It is the responsibility of election bodies to demand transparency, to allow African citizens themselves to pass judgment on multimillion-dollar election contracts.

The third component of the private election economy is social networks themselves.

As Covid accelerates ongoing digitisation of election campaigns, this highlights the need for effective oversight, without which social networks provide an easy means for parties to exceed legally-mandated spending limits.

Progress has been made. For example, Facebook’s ads library, which documents ad spending, now displays more information than it did in the past about spending on its platform during African elections.

Yet significant disparities remain. Full ‘ad library reports’ are available for only 6 African countries, compared with all 27 EU member states. While high-profile scandals have prompted action from Facebook, the lack of meaningful oversight across the continent leaves the door open for opaque practices on many other online platforms.

The volume of disinformation spread through closed-messaging apps such as WhatsApp, which is wildly popular in countries such as Ghana, Kenya and South Africa, has prompted African initiatives such as WhatsCrap to counter the spread of misleading claims.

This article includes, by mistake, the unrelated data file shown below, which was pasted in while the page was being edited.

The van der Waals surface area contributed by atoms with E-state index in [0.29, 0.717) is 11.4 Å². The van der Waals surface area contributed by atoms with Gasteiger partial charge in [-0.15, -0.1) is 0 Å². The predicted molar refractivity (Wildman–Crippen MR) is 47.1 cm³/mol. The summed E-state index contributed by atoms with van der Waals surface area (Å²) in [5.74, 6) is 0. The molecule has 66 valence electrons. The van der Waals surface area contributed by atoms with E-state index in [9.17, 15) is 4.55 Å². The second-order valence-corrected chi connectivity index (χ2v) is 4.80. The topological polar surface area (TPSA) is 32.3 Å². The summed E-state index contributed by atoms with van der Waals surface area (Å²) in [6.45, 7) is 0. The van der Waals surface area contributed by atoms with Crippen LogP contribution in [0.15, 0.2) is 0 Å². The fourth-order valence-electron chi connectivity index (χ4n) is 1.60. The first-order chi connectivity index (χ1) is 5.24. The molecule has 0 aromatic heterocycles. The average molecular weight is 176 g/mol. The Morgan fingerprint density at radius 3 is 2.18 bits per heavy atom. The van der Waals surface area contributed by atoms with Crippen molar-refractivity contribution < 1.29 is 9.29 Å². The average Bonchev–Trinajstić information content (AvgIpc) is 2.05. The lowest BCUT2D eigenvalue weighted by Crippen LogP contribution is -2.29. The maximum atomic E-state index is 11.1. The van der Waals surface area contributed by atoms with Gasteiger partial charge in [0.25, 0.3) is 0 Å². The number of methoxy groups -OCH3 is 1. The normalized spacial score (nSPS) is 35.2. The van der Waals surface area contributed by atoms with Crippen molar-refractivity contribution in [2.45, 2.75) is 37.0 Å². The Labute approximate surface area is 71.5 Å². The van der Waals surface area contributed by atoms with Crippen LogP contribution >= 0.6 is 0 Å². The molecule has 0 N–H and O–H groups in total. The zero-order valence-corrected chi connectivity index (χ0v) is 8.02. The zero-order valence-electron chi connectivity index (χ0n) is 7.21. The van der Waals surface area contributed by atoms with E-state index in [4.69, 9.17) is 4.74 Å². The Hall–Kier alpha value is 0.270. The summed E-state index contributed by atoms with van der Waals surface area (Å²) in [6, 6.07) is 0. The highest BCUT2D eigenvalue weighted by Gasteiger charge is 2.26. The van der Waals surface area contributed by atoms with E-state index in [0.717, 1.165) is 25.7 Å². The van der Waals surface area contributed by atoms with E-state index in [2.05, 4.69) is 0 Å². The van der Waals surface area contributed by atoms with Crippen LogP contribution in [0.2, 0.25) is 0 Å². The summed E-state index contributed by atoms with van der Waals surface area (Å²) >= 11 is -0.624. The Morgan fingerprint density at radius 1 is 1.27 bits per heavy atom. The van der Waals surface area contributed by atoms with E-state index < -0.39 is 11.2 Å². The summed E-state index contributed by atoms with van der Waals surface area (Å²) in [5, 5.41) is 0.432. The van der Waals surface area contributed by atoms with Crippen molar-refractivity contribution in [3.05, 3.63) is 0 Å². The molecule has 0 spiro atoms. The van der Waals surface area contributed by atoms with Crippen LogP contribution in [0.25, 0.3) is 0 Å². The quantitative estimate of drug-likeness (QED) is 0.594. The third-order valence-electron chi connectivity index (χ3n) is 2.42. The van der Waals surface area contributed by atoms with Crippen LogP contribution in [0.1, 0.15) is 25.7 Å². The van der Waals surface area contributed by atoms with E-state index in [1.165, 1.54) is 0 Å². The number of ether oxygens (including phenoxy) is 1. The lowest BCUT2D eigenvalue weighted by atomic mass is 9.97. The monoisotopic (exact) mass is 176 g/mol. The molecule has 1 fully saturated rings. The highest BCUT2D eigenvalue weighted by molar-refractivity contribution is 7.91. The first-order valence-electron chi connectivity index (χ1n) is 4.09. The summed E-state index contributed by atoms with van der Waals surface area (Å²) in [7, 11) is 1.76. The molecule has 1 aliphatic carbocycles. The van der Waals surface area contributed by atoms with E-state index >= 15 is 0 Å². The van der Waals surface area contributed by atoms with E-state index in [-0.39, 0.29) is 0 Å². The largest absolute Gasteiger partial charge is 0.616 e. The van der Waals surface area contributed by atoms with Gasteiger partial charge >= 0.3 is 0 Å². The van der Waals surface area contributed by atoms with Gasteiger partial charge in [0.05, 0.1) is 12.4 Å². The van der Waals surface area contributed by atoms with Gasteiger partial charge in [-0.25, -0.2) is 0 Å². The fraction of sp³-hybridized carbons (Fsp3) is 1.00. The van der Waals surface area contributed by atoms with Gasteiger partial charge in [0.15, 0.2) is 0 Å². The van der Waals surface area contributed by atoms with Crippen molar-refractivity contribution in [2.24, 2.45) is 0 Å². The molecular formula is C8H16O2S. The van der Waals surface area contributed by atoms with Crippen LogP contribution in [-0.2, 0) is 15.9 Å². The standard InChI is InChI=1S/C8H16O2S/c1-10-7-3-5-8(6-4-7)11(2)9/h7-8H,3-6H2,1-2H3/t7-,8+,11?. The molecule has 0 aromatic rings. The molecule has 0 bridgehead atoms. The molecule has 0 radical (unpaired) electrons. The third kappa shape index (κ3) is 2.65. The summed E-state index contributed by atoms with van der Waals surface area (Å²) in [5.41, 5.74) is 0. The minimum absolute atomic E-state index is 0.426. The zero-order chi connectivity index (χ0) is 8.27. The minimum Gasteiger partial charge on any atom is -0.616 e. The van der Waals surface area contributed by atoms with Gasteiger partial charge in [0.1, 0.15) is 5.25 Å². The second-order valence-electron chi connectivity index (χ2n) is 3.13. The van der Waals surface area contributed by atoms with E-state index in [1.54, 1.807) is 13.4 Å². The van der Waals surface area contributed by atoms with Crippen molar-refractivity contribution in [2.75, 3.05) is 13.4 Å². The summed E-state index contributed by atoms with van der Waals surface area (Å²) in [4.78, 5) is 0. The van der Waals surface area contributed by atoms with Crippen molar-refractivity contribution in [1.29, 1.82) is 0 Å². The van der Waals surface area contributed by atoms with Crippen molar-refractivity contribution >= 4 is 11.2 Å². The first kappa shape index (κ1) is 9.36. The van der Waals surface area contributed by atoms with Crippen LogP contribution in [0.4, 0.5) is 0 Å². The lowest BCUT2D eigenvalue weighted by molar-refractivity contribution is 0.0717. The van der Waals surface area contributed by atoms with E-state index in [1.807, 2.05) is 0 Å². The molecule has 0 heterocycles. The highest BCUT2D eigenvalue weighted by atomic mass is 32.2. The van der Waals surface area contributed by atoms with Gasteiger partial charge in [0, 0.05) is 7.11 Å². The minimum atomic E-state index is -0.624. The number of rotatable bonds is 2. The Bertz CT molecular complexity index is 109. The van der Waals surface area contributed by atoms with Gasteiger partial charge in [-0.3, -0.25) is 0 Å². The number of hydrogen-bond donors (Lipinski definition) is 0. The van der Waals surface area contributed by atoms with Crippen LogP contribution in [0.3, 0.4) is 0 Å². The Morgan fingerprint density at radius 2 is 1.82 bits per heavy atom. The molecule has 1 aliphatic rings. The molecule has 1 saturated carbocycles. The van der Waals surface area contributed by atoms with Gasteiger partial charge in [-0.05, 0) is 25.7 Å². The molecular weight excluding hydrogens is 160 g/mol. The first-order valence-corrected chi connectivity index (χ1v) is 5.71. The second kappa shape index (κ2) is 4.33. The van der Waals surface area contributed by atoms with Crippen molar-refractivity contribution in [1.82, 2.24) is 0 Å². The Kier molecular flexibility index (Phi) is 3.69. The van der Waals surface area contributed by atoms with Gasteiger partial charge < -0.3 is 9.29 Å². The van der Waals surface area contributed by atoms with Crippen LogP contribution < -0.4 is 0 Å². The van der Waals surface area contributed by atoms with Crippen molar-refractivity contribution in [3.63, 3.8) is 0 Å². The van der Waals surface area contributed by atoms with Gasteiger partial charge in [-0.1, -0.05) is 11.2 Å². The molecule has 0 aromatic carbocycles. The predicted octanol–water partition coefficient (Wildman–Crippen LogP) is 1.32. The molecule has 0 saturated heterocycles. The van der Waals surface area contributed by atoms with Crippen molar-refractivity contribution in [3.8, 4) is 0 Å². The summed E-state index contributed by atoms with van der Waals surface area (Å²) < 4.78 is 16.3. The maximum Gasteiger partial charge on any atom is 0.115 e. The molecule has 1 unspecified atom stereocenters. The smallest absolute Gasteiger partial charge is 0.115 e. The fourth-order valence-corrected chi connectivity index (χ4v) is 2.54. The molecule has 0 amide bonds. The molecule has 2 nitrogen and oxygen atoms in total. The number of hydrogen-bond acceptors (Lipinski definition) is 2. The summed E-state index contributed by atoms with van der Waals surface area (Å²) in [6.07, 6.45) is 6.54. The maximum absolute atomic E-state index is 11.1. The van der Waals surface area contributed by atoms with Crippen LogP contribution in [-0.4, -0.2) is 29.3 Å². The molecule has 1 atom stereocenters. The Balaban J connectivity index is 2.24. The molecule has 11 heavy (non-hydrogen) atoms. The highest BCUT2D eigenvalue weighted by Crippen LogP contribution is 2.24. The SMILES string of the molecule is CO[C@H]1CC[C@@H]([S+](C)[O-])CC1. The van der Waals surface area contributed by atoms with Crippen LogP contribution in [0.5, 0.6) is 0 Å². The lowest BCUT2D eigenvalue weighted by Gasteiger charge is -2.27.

Yet privacy concerns can often hamper investigations into the spread of disinformation over such networks. The growing accessibility and persuasiveness of so-called ‘deepfake technology’ – videos which use AI-technology to make it appear as if public figures are saying anything the creator desires – will only exacerbate this problem through 2021.

But the picture is not all doom and gloom. Private enterprises are playing a vital role in many aspects of the electoral process: Microsoft, for example, is rolling out a range of technologies that can help citizens across the globe identify disinformation on social networks.

Yet a vacuum of oversight, transparency and regulatory expertise poses critical risks for many upcoming African elections in 2021 and beyond.

For the sake of the companies making a positive difference on the continent, for voters themselves, and for the integrity of democracy, the time is ripe for states to take the necessary steps to ensure that only those organisations that play by the rules participate in the business of elections in Africa.

Ben Graham Jones is a British consultant on electoral assistance, election observation methodology, and disinformation mitigation. He has worked on 16 elections for organisations including the EU and the OSCE.

Camille Forite, PhD is a French elections specialist with a focus on Africa and Latin America. She has worked for the OSCE and the United Nations.